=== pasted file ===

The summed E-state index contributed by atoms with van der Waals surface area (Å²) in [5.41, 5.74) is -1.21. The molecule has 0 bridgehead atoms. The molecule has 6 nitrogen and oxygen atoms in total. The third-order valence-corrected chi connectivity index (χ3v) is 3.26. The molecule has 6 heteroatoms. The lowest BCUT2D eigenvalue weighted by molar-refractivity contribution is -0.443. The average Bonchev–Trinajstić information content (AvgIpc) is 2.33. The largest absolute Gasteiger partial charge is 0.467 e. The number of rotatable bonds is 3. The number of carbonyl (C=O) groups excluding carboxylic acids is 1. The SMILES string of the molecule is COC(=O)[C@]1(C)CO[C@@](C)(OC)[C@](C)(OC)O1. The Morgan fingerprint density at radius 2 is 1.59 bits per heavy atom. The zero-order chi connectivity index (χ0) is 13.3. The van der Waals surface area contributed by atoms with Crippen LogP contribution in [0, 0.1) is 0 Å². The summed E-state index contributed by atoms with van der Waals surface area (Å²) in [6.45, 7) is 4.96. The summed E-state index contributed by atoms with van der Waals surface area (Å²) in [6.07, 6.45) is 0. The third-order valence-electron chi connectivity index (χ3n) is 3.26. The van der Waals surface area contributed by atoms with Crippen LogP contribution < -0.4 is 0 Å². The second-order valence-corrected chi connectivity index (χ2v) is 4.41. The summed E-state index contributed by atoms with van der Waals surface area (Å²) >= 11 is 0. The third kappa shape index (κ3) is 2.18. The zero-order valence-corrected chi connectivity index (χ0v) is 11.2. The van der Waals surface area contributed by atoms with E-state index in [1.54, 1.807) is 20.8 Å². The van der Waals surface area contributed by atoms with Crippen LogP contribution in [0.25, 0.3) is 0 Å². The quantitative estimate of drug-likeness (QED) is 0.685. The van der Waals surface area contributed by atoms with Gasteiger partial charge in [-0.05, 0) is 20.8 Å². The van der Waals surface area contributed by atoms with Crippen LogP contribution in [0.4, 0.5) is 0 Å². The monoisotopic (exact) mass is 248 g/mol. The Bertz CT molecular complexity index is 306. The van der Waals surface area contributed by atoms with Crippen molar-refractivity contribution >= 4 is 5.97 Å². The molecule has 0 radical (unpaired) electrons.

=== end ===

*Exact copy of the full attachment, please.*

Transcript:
The summed E-state index contributed by atoms with van der Waals surface area (Å²) in [5.41, 5.74) is -1.21. The molecule has 0 bridgehead atoms. The molecule has 6 nitrogen and oxygen atoms in total. The third-order valence-corrected chi connectivity index (χ3v) is 3.26. The molecule has 6 heteroatoms. The lowest BCUT2D eigenvalue weighted by molar-refractivity contribution is -0.443. The average Bonchev–Trinajstić information content (AvgIpc) is 2.33. The largest absolute Gasteiger partial charge is 0.467 e. The number of rotatable bonds is 3. The number of carbonyl (C=O) groups excluding carboxylic acids is 1. The SMILES string of the molecule is COC(=O)[C@]1(C)CO[C@@](C)(OC)[C@](C)(OC)O1. The Morgan fingerprint density at radius 2 is 1.59 bits per heavy atom. The zero-order chi connectivity index (χ0) is 13.3. The van der Waals surface area contributed by atoms with Crippen LogP contribution in [0, 0.1) is 0 Å². The summed E-state index contributed by atoms with van der Waals surface area (Å²) in [6.45, 7) is 4.96. The summed E-state index contributed by atoms with van der Waals surface area (Å²) in [6.07, 6.45) is 0. The third-order valence-electron chi connectivity index (χ3n) is 3.26. The van der Waals surface area contributed by atoms with Crippen LogP contribution < -0.4 is 0 Å². The second-order valence-corrected chi connectivity index (χ2v) is 4.41. The summed E-state index contributed by atoms with van der Waals surface area (Å²) >= 11 is 0. The third kappa shape index (κ3) is 2.18. The zero-order valence-corrected chi connectivity index (χ0v) is 11.2. The van der Waals surface area contributed by atoms with E-state index in [1.54, 1.807) is 20.8 Å². The van der Waals surface area contributed by atoms with Crippen LogP contribution in [0.25, 0.3) is 0 Å². The quantitative estimate of drug-likeness (QED) is 0.685. The van der Waals surface area contributed by atoms with Gasteiger partial charge in [-0.05, 0) is 20.8 Å². The van der Waals surface area contributed by atoms with Crippen LogP contribution in [0.4, 0.5) is 0 Å². The monoisotopic (exact) mass is 248 g/mol. The Bertz CT molecular complexity index is 306. The van der Waals surface area contributed by atoms with Crippen molar-refractivity contribution >= 4 is 5.97 Å². The molecule has 0 radical (unpaired) electrons.